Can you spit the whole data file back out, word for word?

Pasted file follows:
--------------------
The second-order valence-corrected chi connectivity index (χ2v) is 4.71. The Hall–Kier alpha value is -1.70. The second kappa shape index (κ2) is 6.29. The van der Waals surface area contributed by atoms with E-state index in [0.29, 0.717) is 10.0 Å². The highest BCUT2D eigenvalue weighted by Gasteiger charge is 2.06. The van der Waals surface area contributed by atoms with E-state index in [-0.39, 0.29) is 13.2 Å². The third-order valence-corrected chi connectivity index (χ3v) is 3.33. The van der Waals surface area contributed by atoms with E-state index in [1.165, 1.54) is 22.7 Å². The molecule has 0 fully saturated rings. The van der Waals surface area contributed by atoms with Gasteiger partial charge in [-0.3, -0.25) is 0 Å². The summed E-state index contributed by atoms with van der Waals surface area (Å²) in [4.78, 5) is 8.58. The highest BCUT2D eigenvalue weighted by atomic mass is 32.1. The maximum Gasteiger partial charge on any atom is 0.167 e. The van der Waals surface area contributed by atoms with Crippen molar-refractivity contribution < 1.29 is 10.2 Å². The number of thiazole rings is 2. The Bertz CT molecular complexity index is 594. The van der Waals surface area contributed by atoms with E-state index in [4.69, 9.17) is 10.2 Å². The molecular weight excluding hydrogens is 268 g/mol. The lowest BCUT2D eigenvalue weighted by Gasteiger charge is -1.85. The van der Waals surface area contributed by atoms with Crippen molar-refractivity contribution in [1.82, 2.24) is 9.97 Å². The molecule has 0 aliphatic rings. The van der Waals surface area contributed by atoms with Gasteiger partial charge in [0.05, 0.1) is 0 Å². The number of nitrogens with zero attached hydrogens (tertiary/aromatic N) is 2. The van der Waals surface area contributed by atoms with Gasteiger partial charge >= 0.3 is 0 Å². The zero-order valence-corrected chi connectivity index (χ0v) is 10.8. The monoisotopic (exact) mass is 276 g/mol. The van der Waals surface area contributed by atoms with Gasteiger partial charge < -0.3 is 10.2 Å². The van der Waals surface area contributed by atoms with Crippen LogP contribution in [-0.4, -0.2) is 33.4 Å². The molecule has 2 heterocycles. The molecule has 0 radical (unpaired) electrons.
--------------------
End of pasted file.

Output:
The second-order valence-corrected chi connectivity index (χ2v) is 4.71. The Hall–Kier alpha value is -1.70. The second kappa shape index (κ2) is 6.29. The van der Waals surface area contributed by atoms with E-state index in [0.29, 0.717) is 10.0 Å². The highest BCUT2D eigenvalue weighted by Gasteiger charge is 2.06. The van der Waals surface area contributed by atoms with E-state index in [-0.39, 0.29) is 13.2 Å². The third-order valence-corrected chi connectivity index (χ3v) is 3.33. The van der Waals surface area contributed by atoms with E-state index in [1.165, 1.54) is 22.7 Å². The molecule has 0 fully saturated rings. The van der Waals surface area contributed by atoms with Gasteiger partial charge in [-0.3, -0.25) is 0 Å². The summed E-state index contributed by atoms with van der Waals surface area (Å²) in [4.78, 5) is 8.58. The highest BCUT2D eigenvalue weighted by atomic mass is 32.1. The maximum Gasteiger partial charge on any atom is 0.167 e. The van der Waals surface area contributed by atoms with Crippen molar-refractivity contribution < 1.29 is 10.2 Å². The number of thiazole rings is 2. The Bertz CT molecular complexity index is 594. The van der Waals surface area contributed by atoms with E-state index in [4.69, 9.17) is 10.2 Å². The molecular weight excluding hydrogens is 268 g/mol. The lowest BCUT2D eigenvalue weighted by Gasteiger charge is -1.85. The van der Waals surface area contributed by atoms with Crippen molar-refractivity contribution in [1.82, 2.24) is 9.97 Å². The molecule has 0 aliphatic rings. The van der Waals surface area contributed by atoms with Gasteiger partial charge in [0.05, 0.1) is 0 Å². The number of nitrogens with zero attached hydrogens (tertiary/aromatic N) is 2. The van der Waals surface area contributed by atoms with Gasteiger partial charge >= 0.3 is 0 Å². The zero-order valence-corrected chi connectivity index (χ0v) is 10.8. The monoisotopic (exact) mass is 276 g/mol. The van der Waals surface area contributed by atoms with Gasteiger partial charge < -0.3 is 10.2 Å². The van der Waals surface area contributed by atoms with Crippen LogP contribution in [-0.4, -0.2) is 33.4 Å². The molecule has 2 heterocycles. The molecule has 0 radical (unpaired) electrons.